Medically Approved

A parent’s guide to the COVID-19 vaccine for kids

7 minute read
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We’ve got answers to 7 of your most essential questions about vaccinating younger children against COVID-19. 

Nancy Fitzgerald

By Nancy Fitzgerald

It’s been a long wait, but the moment is finally here: Kids ages 5 to 11 can now be vaccinated against the coronavirus. Word arrived at the end of October that the Food and Drug Administration (FDA) had voted for emergency use authorization of the Pfizer-BioNTech COVID-19 vaccine for this younger group of children. On Nov. 2, the Centers for Disease Control and Prevention (CDC) gave its final recommendation. These decisions could change life in elementary schools, on playgrounds and in families across the country.

Just ask Maya Huber, 10, who lives in New Jersey. She took part in the COVID-19 vaccine clinical trial for kids at Rutgers University.

“She was so excited that she was selected,” says her mom, Nisha Gandhi. “She wants other kids to know that the shots didn’t hurt any more than any other vaccines. Her only side effect was a sore arm for a couple of hours afterward. Now she’s hoping that when all kids are vaccinated, she can have a huge sleepover with her friends.”

Do you have little kids who are ready for pajama parties — or for traveling with their soccer team or going to the movies? The COVID-19 vaccine could help make all that fun happen again. But before you take them for that shot in the arm, you may have some questions and concerns.

“Lots of the parents in my practice are uncertain about the vaccine, and that’s fair,” says Ashanti Woods, M.D. Dr. Woods is a pediatrician with Mercy Medical Center in Baltimore.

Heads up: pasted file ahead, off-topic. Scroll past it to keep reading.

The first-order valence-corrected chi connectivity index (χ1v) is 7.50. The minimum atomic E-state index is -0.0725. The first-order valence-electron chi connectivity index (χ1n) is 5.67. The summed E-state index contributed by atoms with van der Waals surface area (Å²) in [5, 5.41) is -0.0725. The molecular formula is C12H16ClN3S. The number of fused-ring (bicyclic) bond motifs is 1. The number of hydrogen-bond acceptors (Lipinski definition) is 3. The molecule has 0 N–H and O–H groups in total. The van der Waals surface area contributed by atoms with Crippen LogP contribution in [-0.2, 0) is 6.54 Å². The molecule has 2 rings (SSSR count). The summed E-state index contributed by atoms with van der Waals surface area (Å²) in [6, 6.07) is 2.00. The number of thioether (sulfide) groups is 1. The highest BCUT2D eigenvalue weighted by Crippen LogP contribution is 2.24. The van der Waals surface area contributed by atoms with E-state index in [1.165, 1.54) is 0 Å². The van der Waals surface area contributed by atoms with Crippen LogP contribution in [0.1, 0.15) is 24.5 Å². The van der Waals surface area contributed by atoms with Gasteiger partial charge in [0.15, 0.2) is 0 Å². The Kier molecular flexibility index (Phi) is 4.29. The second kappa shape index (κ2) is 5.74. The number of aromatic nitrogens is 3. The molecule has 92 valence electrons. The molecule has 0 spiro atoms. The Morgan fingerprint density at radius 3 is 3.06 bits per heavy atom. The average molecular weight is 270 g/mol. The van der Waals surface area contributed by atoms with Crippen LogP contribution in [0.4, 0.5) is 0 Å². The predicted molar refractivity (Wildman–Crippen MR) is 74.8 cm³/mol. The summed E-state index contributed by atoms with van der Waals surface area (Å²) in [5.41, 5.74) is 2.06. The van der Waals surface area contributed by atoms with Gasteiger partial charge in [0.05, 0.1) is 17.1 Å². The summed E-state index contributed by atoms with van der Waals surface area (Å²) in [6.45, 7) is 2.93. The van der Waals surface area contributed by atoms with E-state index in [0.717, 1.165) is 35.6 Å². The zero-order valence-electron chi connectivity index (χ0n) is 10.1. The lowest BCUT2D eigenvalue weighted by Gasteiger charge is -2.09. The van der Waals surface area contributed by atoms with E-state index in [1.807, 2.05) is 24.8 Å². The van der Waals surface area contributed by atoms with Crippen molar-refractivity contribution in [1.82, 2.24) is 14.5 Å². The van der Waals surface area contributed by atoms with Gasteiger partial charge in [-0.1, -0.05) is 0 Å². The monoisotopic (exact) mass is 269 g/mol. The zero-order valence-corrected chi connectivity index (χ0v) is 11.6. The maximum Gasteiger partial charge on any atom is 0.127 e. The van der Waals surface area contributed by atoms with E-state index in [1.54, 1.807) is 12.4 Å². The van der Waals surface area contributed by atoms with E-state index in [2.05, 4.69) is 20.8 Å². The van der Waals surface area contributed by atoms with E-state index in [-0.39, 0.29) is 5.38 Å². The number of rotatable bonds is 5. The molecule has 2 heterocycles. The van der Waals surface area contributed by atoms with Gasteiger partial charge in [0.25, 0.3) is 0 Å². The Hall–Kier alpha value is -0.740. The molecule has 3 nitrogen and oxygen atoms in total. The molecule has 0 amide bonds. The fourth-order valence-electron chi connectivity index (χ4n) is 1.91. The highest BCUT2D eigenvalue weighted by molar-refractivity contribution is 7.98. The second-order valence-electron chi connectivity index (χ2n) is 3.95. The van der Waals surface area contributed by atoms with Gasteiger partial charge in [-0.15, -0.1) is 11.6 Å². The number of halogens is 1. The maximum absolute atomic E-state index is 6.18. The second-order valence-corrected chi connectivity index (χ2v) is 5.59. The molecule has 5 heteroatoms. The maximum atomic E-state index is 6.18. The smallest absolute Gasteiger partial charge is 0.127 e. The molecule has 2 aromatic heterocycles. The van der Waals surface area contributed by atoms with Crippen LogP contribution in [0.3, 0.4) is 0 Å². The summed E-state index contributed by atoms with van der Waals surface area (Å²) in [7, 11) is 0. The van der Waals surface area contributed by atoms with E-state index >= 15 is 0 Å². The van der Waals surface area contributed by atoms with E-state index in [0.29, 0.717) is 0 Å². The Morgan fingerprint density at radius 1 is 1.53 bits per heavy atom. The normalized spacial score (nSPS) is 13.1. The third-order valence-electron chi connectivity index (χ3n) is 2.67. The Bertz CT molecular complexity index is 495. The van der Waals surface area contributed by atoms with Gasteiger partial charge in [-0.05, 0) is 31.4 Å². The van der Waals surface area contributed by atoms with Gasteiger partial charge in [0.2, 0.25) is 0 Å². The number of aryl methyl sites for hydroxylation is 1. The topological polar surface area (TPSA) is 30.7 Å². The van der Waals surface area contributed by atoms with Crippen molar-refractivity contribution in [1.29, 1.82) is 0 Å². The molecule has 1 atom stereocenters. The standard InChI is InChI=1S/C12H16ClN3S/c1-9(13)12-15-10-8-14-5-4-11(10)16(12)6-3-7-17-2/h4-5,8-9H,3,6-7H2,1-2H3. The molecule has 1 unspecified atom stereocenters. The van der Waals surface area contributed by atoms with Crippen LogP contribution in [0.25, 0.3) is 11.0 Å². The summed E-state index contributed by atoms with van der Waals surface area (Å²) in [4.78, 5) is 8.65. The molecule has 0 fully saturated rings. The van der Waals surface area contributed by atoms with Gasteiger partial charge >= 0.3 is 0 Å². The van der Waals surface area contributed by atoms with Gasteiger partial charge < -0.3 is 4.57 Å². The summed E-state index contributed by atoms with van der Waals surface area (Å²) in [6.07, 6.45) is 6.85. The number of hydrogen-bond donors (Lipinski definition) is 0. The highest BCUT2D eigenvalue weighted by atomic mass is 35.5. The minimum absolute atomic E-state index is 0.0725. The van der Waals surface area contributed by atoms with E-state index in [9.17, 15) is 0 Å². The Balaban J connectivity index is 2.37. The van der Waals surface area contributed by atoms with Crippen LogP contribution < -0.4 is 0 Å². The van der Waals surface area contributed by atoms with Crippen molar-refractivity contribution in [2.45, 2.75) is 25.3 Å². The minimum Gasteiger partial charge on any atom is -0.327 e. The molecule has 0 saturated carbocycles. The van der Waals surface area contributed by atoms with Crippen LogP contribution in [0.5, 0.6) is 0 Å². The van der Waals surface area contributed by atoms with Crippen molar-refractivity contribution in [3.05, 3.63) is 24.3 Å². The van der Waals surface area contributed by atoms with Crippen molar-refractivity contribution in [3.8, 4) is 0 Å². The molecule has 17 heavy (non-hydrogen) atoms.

“They’re worried about everything from side effects to misinformation they’ve heard about chips controlling their kids. But I want them to know that there’s been a process to ensure that the vaccine is safe and that COVID is very real,” says Dr. Woods. “While most kids have a milder infection than adults, there have been (some) pediatric deaths. If those families could get their kids vaccinated, they’d do it in a heartbeat.”

The virus is still very much with us: Between the first week in September and Oct. 28, there were 1.3 million new cases of childhood COVID-19 in the U.S., according to the American Academy of Pediatrics (AAP). (Worried someone in your family has COVID? Order a home testing kit now.)

That makes the vaccine even more important. So we turned to the experts with your most essential questions. Here are their answers.

1. I thought kids had a lower risk of catching COVID-19. Why do they need a vaccine?

Turns out, children aren’t as safe from COVID-19 as we thought at the start of the pandemic. As of the beginning of December, nearly 6.4 million kids had tested positive, making up 16.6% of total cases. And just under 1,000 children have died from the disease, according to the CDC. The vaccine can slash your child’s risk of being one of these statistics.

“I’ve had young patients who have spent time in the ICU as a result of severe COVID,” says Dr. Woods. “Some had mild COVID illness but experienced complications a month or two later. And a few have had multisystem inflammatory syndrome.” MIS-C is a potentially dangerous condition in children where the heart, lungs, brain or other organs become inflamed.

And even if kids don’t become seriously ill, they can pass the virus on to vulnerable family members. Those include grandparents or relatives with other health conditions. The best way to protect your child and everyone else in your family: the vaccine. (Get the basics about testing for COVID-19 at home.)

2. Is the COVID-19 vaccine safe for children?

Yes. According to the CDC, it’s gone through the most intensive safety monitoring of any vaccine in U.S. history. And the mRNA technology used to develop the vaccine had been in development for a long time, says Maya Ramagopal, M.D. She’s an associate professor of pediatrics in the division of pulmonary medicine at Rutgers University’s Robert Wood Johnson Medical School.

“People sometimes think the whole process was rushed through, but that’s simply not correct,” says Dr. Ramagopal. “We didn’t just come up with the idea yesterday. The mRNA vaccine technology was developed more than 30 years ago. Because of the groundwork that had already been done, we were able to move more quickly. When the pandemic hit, scientists developed a vaccine against the spike protein using the same technology. The pandemic meant that we couldn’t drag our feet.”